What The Lord of the Rings Can Teach Us About Heroes

J.R.R. Tolkien’s The Lord Of The Rings is one of those books quoted in times of darkness. Because it is a story of good and evil, of hope and despair, there are many inspiring passages within it. This week, in yet another dark time in the history of this nation, one of these quotations passed across my newsfeed. Good old Sam, encouraging Frodo in his simple yet wise manner:

It’s like in the great stories, Mr. Frodo. The ones that really mattered. Full of darkness and danger they were. And sometimes you didn’t want to know the end. Because how could the end be happy? How could the world go back to the way it was when so much bad had happened?
But in the end, it’s only a passing thing, this shadow. Even darkness must pass. A new day will come. And when the sun shines it will shine out the clearer. Those were the stories that stayed with you. That meant something. Even if you were too small to understand why. But I think, Mr. Frodo, I do understand. I know now. Folk in those stories had lots of chances of turning back only they didn’t. Because they were holding on to something. . . . That there’s some good in this world, Mr. Frodo. And it’s worth fighting for.

Someone remarked that Sam is the true hero of The Lord of the Rings, and that got me to thinking. Lord of the Rings is perhaps special in that rather than one true hero, it has many; a Fellowship of Heroes, if you will. Without Frodo all would have been lost. Without Aragorn all would have been lost. Even the flawed Boromir, overcome for a time by temptation, made a heroic sacrifice that contributed to victory. And yes, without Sam, all would most certainly have been lost. Further, in a very real sense, what was saved was saved for people just like Sam.  If Sam can be a hero, so can we.

Each hero in this story has unique gifts and challenges. So what common denominator marks each as heroic. I believe it is in fact their single minded purpose. Each character fulfills their call to the best of their abilities. Take our Sam: his job in itself is not particularly heroic, but it is in the performance of his task that he becomes one. Is Sam’s job to take the ring to Mordor? No. Is Sam’s job even to be a warrior protector of the ring bearer? No. Sam keeps it simple: “ ‘Don’t you leave him Samwise Gamgee.’ And I don’t intend to.” His job, as he understands it from the beginning, is to love and serve his friend and master, Frodo. His job is the cooking and carrying. His job is to look after ponies and worry about having rope when it’s needed. His job is to carry Frodo when he is too tired or watch over him while he sleeps. Menial tasks. Sam knows he is a part of a larger story and, occasionally, he looks up at the big picture as in the quote above.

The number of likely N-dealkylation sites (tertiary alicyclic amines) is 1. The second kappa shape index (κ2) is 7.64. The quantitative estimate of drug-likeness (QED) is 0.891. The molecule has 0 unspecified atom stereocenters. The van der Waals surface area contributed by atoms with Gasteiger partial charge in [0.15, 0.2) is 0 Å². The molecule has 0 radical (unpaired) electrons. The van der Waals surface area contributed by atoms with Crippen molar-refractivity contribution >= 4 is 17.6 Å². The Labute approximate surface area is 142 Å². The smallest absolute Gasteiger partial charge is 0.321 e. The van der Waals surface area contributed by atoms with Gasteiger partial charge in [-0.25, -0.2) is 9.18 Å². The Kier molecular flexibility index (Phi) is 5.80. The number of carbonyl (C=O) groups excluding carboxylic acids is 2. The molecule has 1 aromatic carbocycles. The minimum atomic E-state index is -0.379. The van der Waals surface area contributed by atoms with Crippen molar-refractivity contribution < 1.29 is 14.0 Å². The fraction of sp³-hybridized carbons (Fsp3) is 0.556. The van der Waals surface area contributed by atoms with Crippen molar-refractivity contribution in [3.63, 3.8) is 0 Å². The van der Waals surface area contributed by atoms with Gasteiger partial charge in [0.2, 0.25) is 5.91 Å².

Every now and then, in pursuing his personal task, he finds himself up against a real occasion for storybook heroism. Yet this he does not seek it. It is in focusing on his small part and doing it faithfully that he contributes to the whole, not in bothering himself with the tasks of others or wishing for a different task himself.

In this is a lesson for all of us when we feel overwhelmed by the state of the world. When we despair and want to turn back, we ask: What can we do to keep on going? Let’s refocus on your task. What has God asked of you? It is likely that your job seems small and insignificant. It may seem far removed from the grave matters with which the world struggles. However, it is in doing these things—things that nobody may ever even notice—that we will heroically impact the big picture. It is also in following our own humble paths that we may be faced with truly great challenges.  Humility, zeal in small things, this may be the bravest part.

What in the end was Sam’s job? To show love. To serve. These are noble callings indeed, wherever they are found. Let us all turn to the people placed in our lives that we are called to love and serve. Cook. Clean. Teach. Encourage. Support. Whatever your vocation there is loving service to be done within your own small sphere. Be not consumed with worries about tasks that are not yours. Pursue your calling with zeal wherever it leads. Who knows, you may be called in the end to extraordinary heroism yourself. Or it may just be that your small acts of love will sustain some other hero until their time is come.

It is not our part to master all the tides of the world, but to do what is in us for the succor of those years wherein we are set, uprooting the evil in the fields that we know, so that those who live after may have clean earth to till. What weather they shall have is not ours to rule.

image: Home Sweet Home by Cat Burton / Flickr

Caitlin Marchand

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Caitlin Marchand is a home schooling mother of 4 and a graduate of Christendom College. She enjoys writing in her spare time and blogs at theunrepeatables.wordpress.com

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  • Infundibulous

    Beautifully written – and all the more meaningful to me, given that I’m now on my third reading of the trilogy! Thank you so much for writing it 🙂

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